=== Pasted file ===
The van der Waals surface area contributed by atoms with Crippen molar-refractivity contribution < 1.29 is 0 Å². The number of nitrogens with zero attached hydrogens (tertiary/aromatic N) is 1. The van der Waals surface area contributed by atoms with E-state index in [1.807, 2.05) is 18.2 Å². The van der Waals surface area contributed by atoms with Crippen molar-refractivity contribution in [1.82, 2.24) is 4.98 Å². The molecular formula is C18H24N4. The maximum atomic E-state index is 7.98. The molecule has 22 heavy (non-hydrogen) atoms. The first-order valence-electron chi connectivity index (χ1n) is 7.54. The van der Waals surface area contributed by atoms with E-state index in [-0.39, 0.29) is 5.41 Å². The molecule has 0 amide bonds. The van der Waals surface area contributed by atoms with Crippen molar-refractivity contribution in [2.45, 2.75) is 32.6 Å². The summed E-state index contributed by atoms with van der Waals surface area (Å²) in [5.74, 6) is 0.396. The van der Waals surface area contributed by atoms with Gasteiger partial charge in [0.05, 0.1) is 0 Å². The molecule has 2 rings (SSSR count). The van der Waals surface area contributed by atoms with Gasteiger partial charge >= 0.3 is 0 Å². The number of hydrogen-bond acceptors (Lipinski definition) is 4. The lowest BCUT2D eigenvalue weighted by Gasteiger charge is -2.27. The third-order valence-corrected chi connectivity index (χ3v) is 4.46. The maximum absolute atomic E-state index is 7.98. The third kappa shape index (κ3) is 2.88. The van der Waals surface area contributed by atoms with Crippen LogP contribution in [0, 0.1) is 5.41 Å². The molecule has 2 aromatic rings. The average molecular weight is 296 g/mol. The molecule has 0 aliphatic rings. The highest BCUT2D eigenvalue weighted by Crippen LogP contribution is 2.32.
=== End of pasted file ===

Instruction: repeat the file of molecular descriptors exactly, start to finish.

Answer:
The van der Waals surface area contributed by atoms with Crippen molar-refractivity contribution < 1.29 is 0 Å². The number of nitrogens with zero attached hydrogens (tertiary/aromatic N) is 1. The van der Waals surface area contributed by atoms with E-state index in [1.807, 2.05) is 18.2 Å². The van der Waals surface area contributed by atoms with Crippen molar-refractivity contribution in [1.82, 2.24) is 4.98 Å². The molecular formula is C18H24N4. The maximum atomic E-state index is 7.98. The molecule has 22 heavy (non-hydrogen) atoms. The first-order valence-electron chi connectivity index (χ1n) is 7.54. The van der Waals surface area contributed by atoms with E-state index in [-0.39, 0.29) is 5.41 Å². The molecule has 0 amide bonds. The van der Waals surface area contributed by atoms with Crippen molar-refractivity contribution in [2.45, 2.75) is 32.6 Å². The summed E-state index contributed by atoms with van der Waals surface area (Å²) in [5.74, 6) is 0.396. The van der Waals surface area contributed by atoms with Gasteiger partial charge in [0.05, 0.1) is 0 Å². The molecule has 2 rings (SSSR count). The van der Waals surface area contributed by atoms with Gasteiger partial charge >= 0.3 is 0 Å². The number of hydrogen-bond acceptors (Lipinski definition) is 4. The lowest BCUT2D eigenvalue weighted by Gasteiger charge is -2.27. The third-order valence-corrected chi connectivity index (χ3v) is 4.46. The maximum absolute atomic E-state index is 7.98. The third kappa shape index (κ3) is 2.88. The van der Waals surface area contributed by atoms with Crippen LogP contribution in [0, 0.1) is 5.41 Å². The molecule has 2 aromatic rings. The average molecular weight is 296 g/mol. The molecule has 0 aliphatic rings. The highest BCUT2D eigenvalue weighted by Crippen LogP contribution is 2.32.